The Life of William Shakespeare: Including Many Particulars Respecting the Poet and His Family Never Before Published

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J. R. Smith, 1848 - 336 Seiten

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Mark and seal of Agnes Arden
11
Will of Agnes Arden
12
PAGE
13
Will and Inventory of Robert Arden
15
Signatures of the bailiff and aldermen of Stratford 1565
18
Signatures and marks from a roll of courtleet
19
Passage in which John Shakespeare is mentioned as a glover
21
10 Orders made at Stratford Oct 8th 1553
24
Mark of Margery Lorde 1609
29
Autograph of Gilbert one of Shakespeares brothers ib 13 Payment for the bell and pall for Anne Shakespeare 1579
30
Shakespeares birthplace from an old drawing in the British Museum
33
Fine relating to houses in Henley street 1575
34
Plan of the Shakespeare property in Henleystreet
35
Mark of John Shakespeare 15967
37
Shakespeares birthplace September 1847
39
15 Extracts relating to John Shakespeare
40
41 Declarations against John Shakespeare 1566
43
Certificate to the Privy Council 1589
45
16 Plea relating to an action against John Shakespeare
46
17 Extracts from the Chamberlains Accounts 1564
47
List of contributions for the poor 1564
48
49 Fine levied on the purchase of New Place
49
Extracts from the Corporation books respecting John Shakespeare
50
50 Note of corn and malt at Stratford 15978
51
20 Postscript to the will of Roger Sadler 1578
52
21 Fine relating to the mortage of Ashbies
53
22 Fine relating to land at Wilmecote 1579 ib 23 Indenture between John and Mary Shakespeare and Robert Webbe
54
Letter of Richard Quiny to Shakespeare 1598
55
56 Grant mentioning the Boars Head Theatre 175
56
Marks of the parents of Shakespeare
57
Marks and seals of the same
58
26 Extract from the Kings Silver books
59
27 Note relating to the same property ib 28 Papers respecting the suit concerning Ashbies
60
62 Declaration of action brought by Shakespeare against Phillip Rogers for malt sold and delivered 1604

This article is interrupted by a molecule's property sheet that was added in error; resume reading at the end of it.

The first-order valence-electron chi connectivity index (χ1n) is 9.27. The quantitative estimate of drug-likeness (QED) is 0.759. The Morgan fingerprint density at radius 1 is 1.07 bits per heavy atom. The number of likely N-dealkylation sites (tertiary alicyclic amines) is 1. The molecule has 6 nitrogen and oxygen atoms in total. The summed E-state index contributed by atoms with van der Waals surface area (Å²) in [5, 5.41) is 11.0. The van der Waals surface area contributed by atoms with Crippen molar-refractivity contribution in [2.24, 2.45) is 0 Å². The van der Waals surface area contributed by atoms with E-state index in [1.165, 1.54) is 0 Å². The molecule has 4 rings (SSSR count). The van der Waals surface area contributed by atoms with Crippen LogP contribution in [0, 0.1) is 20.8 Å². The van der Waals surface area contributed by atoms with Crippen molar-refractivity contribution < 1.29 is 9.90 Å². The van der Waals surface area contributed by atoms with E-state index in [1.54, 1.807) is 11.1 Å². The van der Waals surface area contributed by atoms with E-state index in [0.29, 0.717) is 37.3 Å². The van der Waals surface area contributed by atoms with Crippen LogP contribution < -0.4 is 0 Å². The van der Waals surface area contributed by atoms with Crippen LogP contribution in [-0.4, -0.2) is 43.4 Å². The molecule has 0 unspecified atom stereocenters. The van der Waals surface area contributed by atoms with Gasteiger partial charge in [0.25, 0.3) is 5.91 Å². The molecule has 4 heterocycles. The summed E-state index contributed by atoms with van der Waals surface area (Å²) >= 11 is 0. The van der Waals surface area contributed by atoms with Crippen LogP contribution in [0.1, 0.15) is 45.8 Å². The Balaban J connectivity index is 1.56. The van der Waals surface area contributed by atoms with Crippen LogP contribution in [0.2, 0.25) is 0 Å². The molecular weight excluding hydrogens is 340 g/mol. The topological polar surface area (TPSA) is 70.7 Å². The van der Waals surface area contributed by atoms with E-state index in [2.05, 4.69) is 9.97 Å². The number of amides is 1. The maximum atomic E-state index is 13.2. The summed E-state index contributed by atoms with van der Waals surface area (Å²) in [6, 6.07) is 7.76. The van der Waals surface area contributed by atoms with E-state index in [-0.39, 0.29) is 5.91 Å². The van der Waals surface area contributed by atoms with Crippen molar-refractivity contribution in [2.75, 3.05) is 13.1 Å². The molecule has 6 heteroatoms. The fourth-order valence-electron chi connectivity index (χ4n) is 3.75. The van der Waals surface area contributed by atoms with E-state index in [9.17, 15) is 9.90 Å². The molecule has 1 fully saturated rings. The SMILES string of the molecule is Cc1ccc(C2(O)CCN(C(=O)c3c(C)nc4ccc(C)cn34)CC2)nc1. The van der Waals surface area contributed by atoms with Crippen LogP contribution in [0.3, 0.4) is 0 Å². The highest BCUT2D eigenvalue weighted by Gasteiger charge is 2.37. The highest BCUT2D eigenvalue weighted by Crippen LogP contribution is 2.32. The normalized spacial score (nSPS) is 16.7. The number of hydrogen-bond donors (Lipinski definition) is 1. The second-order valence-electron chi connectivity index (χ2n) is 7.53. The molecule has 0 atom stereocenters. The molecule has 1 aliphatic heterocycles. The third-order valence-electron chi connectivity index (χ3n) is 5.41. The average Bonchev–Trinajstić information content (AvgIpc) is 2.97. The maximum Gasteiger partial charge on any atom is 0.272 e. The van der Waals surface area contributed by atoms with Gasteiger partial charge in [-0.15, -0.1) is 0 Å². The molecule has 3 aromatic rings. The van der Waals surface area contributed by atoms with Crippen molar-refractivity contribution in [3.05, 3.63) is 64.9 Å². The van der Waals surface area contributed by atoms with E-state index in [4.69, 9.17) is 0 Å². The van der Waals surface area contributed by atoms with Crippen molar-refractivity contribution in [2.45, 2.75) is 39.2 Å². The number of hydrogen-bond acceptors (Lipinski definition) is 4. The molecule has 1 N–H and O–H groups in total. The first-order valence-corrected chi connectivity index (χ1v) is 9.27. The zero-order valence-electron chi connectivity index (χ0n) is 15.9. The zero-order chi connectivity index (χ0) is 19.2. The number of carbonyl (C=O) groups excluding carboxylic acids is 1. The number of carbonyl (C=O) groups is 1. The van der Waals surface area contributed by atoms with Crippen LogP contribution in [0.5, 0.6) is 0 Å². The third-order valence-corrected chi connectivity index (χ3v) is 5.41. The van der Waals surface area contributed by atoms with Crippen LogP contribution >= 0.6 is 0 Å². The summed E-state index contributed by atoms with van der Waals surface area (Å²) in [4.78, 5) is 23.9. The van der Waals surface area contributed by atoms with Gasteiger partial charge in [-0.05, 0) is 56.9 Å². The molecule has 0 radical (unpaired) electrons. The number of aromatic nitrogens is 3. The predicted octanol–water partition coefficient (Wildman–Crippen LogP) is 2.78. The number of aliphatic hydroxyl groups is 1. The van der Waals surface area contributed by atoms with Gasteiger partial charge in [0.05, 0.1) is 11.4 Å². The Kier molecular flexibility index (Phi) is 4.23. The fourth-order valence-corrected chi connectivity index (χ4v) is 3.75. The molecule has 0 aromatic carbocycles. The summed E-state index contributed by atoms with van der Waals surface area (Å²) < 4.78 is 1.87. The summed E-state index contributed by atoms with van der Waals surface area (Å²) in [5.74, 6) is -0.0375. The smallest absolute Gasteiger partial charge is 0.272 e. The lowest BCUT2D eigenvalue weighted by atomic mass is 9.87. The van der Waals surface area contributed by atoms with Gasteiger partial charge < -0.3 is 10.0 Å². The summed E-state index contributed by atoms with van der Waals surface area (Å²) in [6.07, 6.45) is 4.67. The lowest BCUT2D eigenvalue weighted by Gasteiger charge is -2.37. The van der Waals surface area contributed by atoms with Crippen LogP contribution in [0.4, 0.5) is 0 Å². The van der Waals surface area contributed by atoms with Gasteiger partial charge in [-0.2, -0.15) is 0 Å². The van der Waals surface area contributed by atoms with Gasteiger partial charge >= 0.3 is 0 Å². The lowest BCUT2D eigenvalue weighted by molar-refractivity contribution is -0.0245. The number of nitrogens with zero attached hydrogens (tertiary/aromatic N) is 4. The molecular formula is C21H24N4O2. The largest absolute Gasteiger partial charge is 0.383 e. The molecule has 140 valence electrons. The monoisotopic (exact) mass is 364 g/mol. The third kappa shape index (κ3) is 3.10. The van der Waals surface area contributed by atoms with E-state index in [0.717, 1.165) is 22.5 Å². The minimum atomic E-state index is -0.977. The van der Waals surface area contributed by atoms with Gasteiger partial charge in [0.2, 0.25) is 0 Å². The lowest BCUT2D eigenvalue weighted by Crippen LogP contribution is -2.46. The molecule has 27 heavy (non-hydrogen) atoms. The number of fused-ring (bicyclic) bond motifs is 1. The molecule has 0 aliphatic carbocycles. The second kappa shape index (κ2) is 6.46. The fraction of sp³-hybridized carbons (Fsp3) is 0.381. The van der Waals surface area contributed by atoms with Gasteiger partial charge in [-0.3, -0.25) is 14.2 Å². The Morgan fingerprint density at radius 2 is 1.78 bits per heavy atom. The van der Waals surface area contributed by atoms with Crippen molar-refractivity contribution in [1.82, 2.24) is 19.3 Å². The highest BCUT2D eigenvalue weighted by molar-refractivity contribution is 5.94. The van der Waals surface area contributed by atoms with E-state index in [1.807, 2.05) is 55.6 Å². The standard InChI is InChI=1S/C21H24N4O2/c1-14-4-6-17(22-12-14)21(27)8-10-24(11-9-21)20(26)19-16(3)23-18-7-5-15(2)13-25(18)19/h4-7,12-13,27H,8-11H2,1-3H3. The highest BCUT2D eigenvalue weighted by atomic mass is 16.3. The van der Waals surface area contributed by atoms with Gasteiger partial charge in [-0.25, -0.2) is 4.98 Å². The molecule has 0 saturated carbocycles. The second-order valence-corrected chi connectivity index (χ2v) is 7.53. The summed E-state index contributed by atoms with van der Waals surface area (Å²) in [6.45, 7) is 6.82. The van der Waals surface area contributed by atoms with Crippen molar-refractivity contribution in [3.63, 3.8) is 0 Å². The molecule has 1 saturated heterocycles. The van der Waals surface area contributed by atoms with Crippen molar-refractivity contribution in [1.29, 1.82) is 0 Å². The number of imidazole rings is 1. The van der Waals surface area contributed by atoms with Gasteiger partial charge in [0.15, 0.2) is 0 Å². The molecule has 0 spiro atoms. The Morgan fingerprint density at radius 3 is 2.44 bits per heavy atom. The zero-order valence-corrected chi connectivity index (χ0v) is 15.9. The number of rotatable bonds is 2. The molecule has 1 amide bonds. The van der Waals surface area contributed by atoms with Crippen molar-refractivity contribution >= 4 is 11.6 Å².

62
63 Indenture between Huband and Shakespeare 1605
64
Marks of the affeerors 1561 including that of John Shakespeare
65
Letter of H S mentioning Shakespeare
66
29 Inventory of the goods of Henry Field 1592
67
Precepts issued by Shakespeare against Addenbrooke
68
30 Inventory of the goods of Ralph Shaw 1592
69
70 Fine levied on property purchased by Shakespeare
70
31 List of recusants at Stratford
71
Another list of recusants 1592
72
33 The information of Roger Shakespeare ib 34 List of tenements in Henley street 1590
73
Draft of grant of arms to John Shakespeare 1596
76
Original sketch of Shakespeares arms 1599
79
Ancient houses in Henleystreet 1820
107
Mark of Judith Shakespeare 1611
109
Marks and seal to Shakespeares marriagebond 1582
112
The mark of John Hathaway
113
Signature of Bartholomew Hathaway
115
Anne Hathaways cottage as it appeared in 1825 ib 30 Signature of Richard Hathaway
116
Seal and autograph of Sir Thomas Lucy
124
Signature of Sir Thomas Lucy
125
House in Highstreet Stratford dated 1596
134
The boundary elm Stratford 1847
159
Plan of New Place
165
View of New Place about 1740
166
Julius Shaws house Stratford
170
Autograph of Thomas Quiney Shakespeares soninlaw
174
Seal and autograph of Richard Quiney
178
Direction of letter addressed to Shakespeare
179
Carved basrelief formerly at the Boars Head tavern
192
Pennytoken of the Boars Head tavern
193
Autograph of Richard Burbage
195
Autograph of John Heminges
196
House sold by Geteley to Shakespeare 1602
201
Docket of action brought by Shakespeare for malt sold in 1604
208
Signatures of Ralph Huband and others
216
The marketcross Stratford now pulled down
219
Signature of Sir William Davenant
221
Signature of William Walker Shakespeares godson
223
Stratford College the residence of John Combe
232
Parsons Close alias Shakespeares Close
236
Interior of the Hall of Stratford College 1785
240
Autographs of John and Thomas Combe
242
John Robinsons house in the Blackfriars
247
Autograph of Shakespeare 1613
251
Exterior of the Charnelhouse Stratford
274
Autograph of Shakespeare to his will